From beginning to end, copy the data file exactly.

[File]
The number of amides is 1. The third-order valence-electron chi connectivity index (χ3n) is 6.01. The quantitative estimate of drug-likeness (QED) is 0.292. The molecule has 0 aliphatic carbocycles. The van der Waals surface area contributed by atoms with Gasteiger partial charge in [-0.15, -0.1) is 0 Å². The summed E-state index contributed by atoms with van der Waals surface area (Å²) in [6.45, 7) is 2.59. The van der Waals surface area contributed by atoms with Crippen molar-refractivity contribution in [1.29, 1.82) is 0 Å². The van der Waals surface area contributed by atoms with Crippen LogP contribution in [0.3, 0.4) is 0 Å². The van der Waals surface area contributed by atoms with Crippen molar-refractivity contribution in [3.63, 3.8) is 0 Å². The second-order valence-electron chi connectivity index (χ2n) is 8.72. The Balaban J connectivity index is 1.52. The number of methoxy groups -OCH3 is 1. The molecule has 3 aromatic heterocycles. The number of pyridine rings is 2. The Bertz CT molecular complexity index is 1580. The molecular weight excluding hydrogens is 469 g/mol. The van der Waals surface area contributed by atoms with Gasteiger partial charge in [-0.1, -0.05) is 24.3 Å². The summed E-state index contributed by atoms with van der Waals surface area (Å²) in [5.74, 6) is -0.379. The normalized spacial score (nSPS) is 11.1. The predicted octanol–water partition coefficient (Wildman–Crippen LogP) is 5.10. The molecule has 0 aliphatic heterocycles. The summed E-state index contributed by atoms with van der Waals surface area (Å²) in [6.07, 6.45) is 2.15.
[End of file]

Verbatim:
The number of amides is 1. The third-order valence-electron chi connectivity index (χ3n) is 6.01. The quantitative estimate of drug-likeness (QED) is 0.292. The molecule has 0 aliphatic carbocycles. The van der Waals surface area contributed by atoms with Gasteiger partial charge in [-0.15, -0.1) is 0 Å². The summed E-state index contributed by atoms with van der Waals surface area (Å²) in [6.45, 7) is 2.59. The van der Waals surface area contributed by atoms with Crippen molar-refractivity contribution in [1.29, 1.82) is 0 Å². The van der Waals surface area contributed by atoms with Crippen LogP contribution in [0.3, 0.4) is 0 Å². The van der Waals surface area contributed by atoms with Crippen molar-refractivity contribution in [3.63, 3.8) is 0 Å². The second-order valence-electron chi connectivity index (χ2n) is 8.72. The Balaban J connectivity index is 1.52. The number of methoxy groups -OCH3 is 1. The molecule has 3 aromatic heterocycles. The number of pyridine rings is 2. The Bertz CT molecular complexity index is 1580. The molecular weight excluding hydrogens is 469 g/mol. The van der Waals surface area contributed by atoms with Gasteiger partial charge in [-0.1, -0.05) is 24.3 Å². The summed E-state index contributed by atoms with van der Waals surface area (Å²) in [5.74, 6) is -0.379. The normalized spacial score (nSPS) is 11.1. The predicted octanol–water partition coefficient (Wildman–Crippen LogP) is 5.10. The molecule has 0 aliphatic heterocycles. The summed E-state index contributed by atoms with van der Waals surface area (Å²) in [6.07, 6.45) is 2.15.